BY CALLUM Mc DONNELL
Ekaterina Edwardovna Lait is currently a third-year Computer Science student, who in her spare time works on her start-ups and takes on the role as President of the Trinity Entrepreneurial Society.
As the host for this year’s first Open Night, Kate explained all the different forms of financing options available for start-ups. She then introduced four unique case studies amongst the newly formed teams and asked them to use what they learned to decide on what financing each case should apply for and prepare a quick PowerPoint to present.
First things first… Why should you finance?
Financing from a venture capitalist or a loan can be the ideal way to get your business up and running. The influx of cash can help you scale your business and reach more customers. It is advised that you work out how long your company can go without funding, otherwise known as “bootstrapping” and try and fund your business through revenue. This is the best funding as it is debt and equity-free!
Image from akseleran.com
What are the available finance options?
There are many ways you can secure funding for your start-up:
The three F’s
The first place you should look for funding is the three F’s (Friends, Family and Fools). Those close to you want to see you succeed, and can be very supportive. Remember to always be honest with them and make sure they know the risk involved.
A venture capitalist is an investor who will give you money in return for equity or a percentage of your company. They may also want to have a say in the running of your company. So make sure you do your research on the investor and know what they expect from you.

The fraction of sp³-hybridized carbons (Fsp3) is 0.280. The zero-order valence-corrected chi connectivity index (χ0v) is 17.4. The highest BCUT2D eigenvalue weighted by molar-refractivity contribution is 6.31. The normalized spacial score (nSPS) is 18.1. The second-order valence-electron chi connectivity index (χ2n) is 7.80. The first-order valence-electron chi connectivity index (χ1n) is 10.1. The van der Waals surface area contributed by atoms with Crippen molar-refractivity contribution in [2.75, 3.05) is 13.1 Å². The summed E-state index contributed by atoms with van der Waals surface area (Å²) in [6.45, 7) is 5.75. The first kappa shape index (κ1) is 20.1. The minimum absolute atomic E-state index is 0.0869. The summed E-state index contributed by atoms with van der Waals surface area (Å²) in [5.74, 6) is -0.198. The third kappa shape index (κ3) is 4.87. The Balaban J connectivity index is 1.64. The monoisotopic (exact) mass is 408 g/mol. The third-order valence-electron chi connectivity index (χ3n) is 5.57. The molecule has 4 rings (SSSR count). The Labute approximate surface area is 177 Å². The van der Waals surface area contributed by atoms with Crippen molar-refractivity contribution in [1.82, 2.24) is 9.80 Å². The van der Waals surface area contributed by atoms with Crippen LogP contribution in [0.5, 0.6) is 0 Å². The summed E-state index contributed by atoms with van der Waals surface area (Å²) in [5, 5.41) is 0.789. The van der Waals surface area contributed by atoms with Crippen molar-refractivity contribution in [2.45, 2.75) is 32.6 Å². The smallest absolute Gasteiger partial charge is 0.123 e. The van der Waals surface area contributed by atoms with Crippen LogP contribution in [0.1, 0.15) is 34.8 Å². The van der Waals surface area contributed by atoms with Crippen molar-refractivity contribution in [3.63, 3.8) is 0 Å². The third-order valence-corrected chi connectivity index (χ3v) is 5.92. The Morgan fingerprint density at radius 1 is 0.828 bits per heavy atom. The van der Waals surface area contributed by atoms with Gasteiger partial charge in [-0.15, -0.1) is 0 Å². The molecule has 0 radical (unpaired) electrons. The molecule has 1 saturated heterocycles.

It is the idea of getting a large group of people to invest a small amount in return for some equity. Crowdfunding is particularly useful for B2C (Business to Consumer) companies as it can serve as a good marketing tool for gaining customers.
This is a common funding option for most start-ups. This involves using personal funds to cover business costs. This way, you get to keep control of your business and also all the profits!
Image from geminisolutions.in
The case studies
The case studies varied in the sizes of the companies, from a high-end ladies’ suit shop just starting off, to an established clothing manufacturer looking to expand globally. Each team was given 45 mins to answer three questions about their case:
1. Is the business profitable?
2. What funding, if any, does the business need?
3. What is your plan for a secure funding?
Each team created a PowerPoint to showcase their work and a few were selected to present. The PowerPoints were excellent. The teams really showcased their new knowledge effectively and gave good, convincing arguments on how their business should be funded.
How will you fund your idea?